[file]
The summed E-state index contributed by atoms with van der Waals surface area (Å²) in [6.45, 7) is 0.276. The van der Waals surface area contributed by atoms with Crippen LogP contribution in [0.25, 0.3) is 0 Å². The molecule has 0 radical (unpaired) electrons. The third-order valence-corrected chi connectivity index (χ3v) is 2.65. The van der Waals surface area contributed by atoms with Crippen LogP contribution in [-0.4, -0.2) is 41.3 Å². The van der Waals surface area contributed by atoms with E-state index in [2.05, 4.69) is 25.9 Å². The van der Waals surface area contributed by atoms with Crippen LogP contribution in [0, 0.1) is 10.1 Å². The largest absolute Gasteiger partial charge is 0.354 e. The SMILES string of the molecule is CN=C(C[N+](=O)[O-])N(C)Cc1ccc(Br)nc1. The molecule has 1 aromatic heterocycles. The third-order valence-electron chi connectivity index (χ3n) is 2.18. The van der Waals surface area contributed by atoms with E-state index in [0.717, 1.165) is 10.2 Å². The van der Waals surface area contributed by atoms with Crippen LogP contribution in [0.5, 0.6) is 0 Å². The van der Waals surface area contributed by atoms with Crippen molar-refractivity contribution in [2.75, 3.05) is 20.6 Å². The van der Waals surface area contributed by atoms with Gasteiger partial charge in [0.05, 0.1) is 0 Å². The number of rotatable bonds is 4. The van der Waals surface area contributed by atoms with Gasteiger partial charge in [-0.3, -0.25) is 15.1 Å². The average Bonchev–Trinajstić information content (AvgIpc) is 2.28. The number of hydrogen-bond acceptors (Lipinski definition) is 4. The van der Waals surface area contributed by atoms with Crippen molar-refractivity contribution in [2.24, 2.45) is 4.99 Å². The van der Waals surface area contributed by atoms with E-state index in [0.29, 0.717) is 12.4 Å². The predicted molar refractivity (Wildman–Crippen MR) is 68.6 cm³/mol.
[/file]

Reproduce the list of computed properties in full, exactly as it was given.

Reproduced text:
The summed E-state index contributed by atoms with van der Waals surface area (Å²) in [6.45, 7) is 0.276. The van der Waals surface area contributed by atoms with Crippen LogP contribution in [0.25, 0.3) is 0 Å². The molecule has 0 radical (unpaired) electrons. The third-order valence-corrected chi connectivity index (χ3v) is 2.65. The van der Waals surface area contributed by atoms with Crippen LogP contribution in [-0.4, -0.2) is 41.3 Å². The van der Waals surface area contributed by atoms with E-state index in [2.05, 4.69) is 25.9 Å². The van der Waals surface area contributed by atoms with Crippen LogP contribution in [0, 0.1) is 10.1 Å². The largest absolute Gasteiger partial charge is 0.354 e. The SMILES string of the molecule is CN=C(C[N+](=O)[O-])N(C)Cc1ccc(Br)nc1. The molecule has 1 aromatic heterocycles. The third-order valence-electron chi connectivity index (χ3n) is 2.18. The van der Waals surface area contributed by atoms with E-state index in [0.717, 1.165) is 10.2 Å². The van der Waals surface area contributed by atoms with Crippen LogP contribution in [0.5, 0.6) is 0 Å². The van der Waals surface area contributed by atoms with Crippen molar-refractivity contribution in [2.75, 3.05) is 20.6 Å². The van der Waals surface area contributed by atoms with Gasteiger partial charge in [0.05, 0.1) is 0 Å². The number of rotatable bonds is 4. The van der Waals surface area contributed by atoms with Gasteiger partial charge in [-0.3, -0.25) is 15.1 Å². The average Bonchev–Trinajstić information content (AvgIpc) is 2.28. The number of hydrogen-bond acceptors (Lipinski definition) is 4. The van der Waals surface area contributed by atoms with Crippen molar-refractivity contribution in [2.24, 2.45) is 4.99 Å². The van der Waals surface area contributed by atoms with E-state index in [0.29, 0.717) is 12.4 Å². The predicted molar refractivity (Wildman–Crippen MR) is 68.6 cm³/mol.